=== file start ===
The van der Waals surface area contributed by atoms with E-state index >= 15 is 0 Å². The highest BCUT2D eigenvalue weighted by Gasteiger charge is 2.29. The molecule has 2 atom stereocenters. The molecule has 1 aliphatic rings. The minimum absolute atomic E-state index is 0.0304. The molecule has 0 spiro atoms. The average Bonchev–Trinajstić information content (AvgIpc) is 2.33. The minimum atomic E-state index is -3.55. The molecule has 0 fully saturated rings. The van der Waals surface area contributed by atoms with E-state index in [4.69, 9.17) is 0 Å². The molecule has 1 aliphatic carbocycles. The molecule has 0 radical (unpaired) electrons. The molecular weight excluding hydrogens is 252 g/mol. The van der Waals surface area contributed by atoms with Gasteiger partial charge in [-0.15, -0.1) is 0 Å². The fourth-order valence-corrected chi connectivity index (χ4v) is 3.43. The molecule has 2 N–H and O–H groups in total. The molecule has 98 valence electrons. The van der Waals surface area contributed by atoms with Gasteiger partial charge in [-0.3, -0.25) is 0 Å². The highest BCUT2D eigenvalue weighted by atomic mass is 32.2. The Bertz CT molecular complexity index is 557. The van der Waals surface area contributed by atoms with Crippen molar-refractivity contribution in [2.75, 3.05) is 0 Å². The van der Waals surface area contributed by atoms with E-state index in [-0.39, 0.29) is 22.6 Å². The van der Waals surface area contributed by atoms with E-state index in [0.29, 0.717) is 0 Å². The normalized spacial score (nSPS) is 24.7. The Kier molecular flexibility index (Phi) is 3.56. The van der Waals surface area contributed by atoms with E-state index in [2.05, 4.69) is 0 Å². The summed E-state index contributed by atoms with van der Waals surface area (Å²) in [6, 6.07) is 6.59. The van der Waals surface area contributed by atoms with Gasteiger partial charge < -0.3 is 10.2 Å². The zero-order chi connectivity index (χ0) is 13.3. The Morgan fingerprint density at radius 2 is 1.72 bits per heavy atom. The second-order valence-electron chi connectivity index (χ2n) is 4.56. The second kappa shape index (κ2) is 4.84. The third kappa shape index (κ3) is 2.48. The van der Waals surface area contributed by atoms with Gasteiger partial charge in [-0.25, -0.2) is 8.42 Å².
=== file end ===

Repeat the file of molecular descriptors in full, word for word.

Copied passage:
The van der Waals surface area contributed by atoms with E-state index >= 15 is 0 Å². The highest BCUT2D eigenvalue weighted by Gasteiger charge is 2.29. The molecule has 2 atom stereocenters. The molecule has 1 aliphatic rings. The minimum absolute atomic E-state index is 0.0304. The molecule has 0 spiro atoms. The average Bonchev–Trinajstić information content (AvgIpc) is 2.33. The minimum atomic E-state index is -3.55. The molecule has 0 fully saturated rings. The van der Waals surface area contributed by atoms with E-state index in [4.69, 9.17) is 0 Å². The molecule has 1 aliphatic carbocycles. The molecule has 0 radical (unpaired) electrons. The molecular weight excluding hydrogens is 252 g/mol. The van der Waals surface area contributed by atoms with Gasteiger partial charge in [-0.15, -0.1) is 0 Å². The fourth-order valence-corrected chi connectivity index (χ4v) is 3.43. The molecule has 2 N–H and O–H groups in total. The molecule has 98 valence electrons. The van der Waals surface area contributed by atoms with Gasteiger partial charge in [-0.3, -0.25) is 0 Å². The highest BCUT2D eigenvalue weighted by atomic mass is 32.2. The Bertz CT molecular complexity index is 557. The van der Waals surface area contributed by atoms with Crippen molar-refractivity contribution in [2.75, 3.05) is 0 Å². The van der Waals surface area contributed by atoms with E-state index in [-0.39, 0.29) is 22.6 Å². The van der Waals surface area contributed by atoms with E-state index in [0.29, 0.717) is 0 Å². The normalized spacial score (nSPS) is 24.7. The Kier molecular flexibility index (Phi) is 3.56. The van der Waals surface area contributed by atoms with E-state index in [2.05, 4.69) is 0 Å². The summed E-state index contributed by atoms with van der Waals surface area (Å²) in [6, 6.07) is 6.59. The van der Waals surface area contributed by atoms with Gasteiger partial charge < -0.3 is 10.2 Å². The zero-order chi connectivity index (χ0) is 13.3. The Morgan fingerprint density at radius 2 is 1.72 bits per heavy atom. The second-order valence-electron chi connectivity index (χ2n) is 4.56. The second kappa shape index (κ2) is 4.84. The third kappa shape index (κ3) is 2.48. The van der Waals surface area contributed by atoms with Gasteiger partial charge in [-0.25, -0.2) is 8.42 Å².